As we age we naturally start to see a decrease in bone mass. Basically existing bone cells are reabsorbed by the body much faster than we make new bone. We peak around age 30, reaching our max bone density, and from there start to slowly lose bone mass over time. Several factors play into the speed of which this takes place such as gender, family history, smoking, being thin, eating disorders, diet, medical conditions regarding metabolism, menopause, excessive alcohol consumption, medicines that interrupt absorption, disease and cancer treatments. With all this being what it is and our control of bone loss pretty low, we need to make sure we are doing our part to ensure the healthiest bones possible long into our exercising over 40 lifestyles.osteoporosis

Exercise is critical. We need to make sure we are doing strength training and some form of impact cardio. Impact cardio can be walking, jogging, running, racket sports, dancing, water aerobics are just a few ideas. Strength training can be free weights or body weight. Because when the muscles pull on the bones you stimulate your bones to make new bone cells. Since our absorption is greater than our production, we need this boost.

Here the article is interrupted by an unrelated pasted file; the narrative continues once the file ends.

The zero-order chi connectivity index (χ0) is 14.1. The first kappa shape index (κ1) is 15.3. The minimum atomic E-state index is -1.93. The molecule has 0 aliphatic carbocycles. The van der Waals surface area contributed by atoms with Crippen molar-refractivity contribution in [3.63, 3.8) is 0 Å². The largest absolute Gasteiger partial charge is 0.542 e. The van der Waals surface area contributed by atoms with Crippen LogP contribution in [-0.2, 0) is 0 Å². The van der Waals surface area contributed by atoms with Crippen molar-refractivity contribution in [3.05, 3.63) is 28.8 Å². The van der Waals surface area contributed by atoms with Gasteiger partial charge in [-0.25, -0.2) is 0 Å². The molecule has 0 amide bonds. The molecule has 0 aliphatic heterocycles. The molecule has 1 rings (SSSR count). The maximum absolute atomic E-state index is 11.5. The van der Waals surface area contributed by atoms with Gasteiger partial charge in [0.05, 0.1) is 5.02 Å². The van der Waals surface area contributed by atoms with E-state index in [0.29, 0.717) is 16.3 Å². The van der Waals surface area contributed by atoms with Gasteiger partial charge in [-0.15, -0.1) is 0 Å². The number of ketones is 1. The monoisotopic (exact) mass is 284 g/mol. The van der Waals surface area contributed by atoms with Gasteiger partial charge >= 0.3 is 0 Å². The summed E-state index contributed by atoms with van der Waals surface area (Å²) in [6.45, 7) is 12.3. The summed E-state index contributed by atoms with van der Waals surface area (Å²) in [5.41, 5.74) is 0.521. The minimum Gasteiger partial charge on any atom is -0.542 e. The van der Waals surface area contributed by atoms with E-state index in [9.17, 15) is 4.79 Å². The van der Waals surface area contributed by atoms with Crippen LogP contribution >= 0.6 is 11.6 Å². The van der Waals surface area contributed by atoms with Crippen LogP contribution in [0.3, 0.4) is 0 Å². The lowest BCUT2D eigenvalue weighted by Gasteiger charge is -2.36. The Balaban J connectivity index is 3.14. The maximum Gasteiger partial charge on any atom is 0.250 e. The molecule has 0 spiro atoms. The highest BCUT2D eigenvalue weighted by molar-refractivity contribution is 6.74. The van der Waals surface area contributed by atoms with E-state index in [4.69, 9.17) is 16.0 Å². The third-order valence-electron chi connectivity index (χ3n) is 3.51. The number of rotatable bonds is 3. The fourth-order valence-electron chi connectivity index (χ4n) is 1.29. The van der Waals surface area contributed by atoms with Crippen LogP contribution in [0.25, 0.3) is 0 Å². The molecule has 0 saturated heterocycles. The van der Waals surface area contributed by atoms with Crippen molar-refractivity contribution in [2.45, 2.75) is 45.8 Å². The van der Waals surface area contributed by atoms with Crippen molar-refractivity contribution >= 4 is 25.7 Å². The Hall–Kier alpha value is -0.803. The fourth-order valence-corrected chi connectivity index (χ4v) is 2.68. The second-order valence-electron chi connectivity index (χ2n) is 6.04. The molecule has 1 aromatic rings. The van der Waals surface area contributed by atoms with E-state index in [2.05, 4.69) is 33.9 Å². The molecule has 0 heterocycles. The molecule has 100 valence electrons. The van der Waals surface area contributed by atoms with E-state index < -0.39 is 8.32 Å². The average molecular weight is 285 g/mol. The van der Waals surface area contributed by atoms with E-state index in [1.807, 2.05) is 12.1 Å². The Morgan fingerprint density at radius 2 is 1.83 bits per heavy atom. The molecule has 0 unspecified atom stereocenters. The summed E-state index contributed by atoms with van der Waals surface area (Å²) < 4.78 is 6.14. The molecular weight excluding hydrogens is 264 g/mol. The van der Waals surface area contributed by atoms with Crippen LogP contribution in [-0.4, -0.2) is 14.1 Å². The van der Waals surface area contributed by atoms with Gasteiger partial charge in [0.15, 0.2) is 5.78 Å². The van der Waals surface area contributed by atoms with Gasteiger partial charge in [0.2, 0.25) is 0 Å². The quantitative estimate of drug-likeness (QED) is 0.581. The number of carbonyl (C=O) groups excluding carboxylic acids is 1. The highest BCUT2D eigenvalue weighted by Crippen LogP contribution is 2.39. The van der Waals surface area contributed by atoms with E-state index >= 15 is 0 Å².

Diet is also critical. We need Calcium and Vitamin D. Without enough calcium your body will start to break down your own bones to get it. Also you need Vitamin D to aid absorption of Calcium plus it is needed for bone growth and bone remodeling. So without adequate Vitamin D your bones can become brittle, thin or misshapen. So these two supplements are a strong team in fending off bone loss. Many people simply take supplements, which is fine but you also need to make sure your diet has foods rich in Calcium and Vitamin D. Now, although you need both, you do not have to take them together. Vitamin D levels need to be adequate or available in the body so when you enjoy calcium rich foods your body can absorb these much needed nutrients. So yes they are a team, but the sport is an all day and all night activity.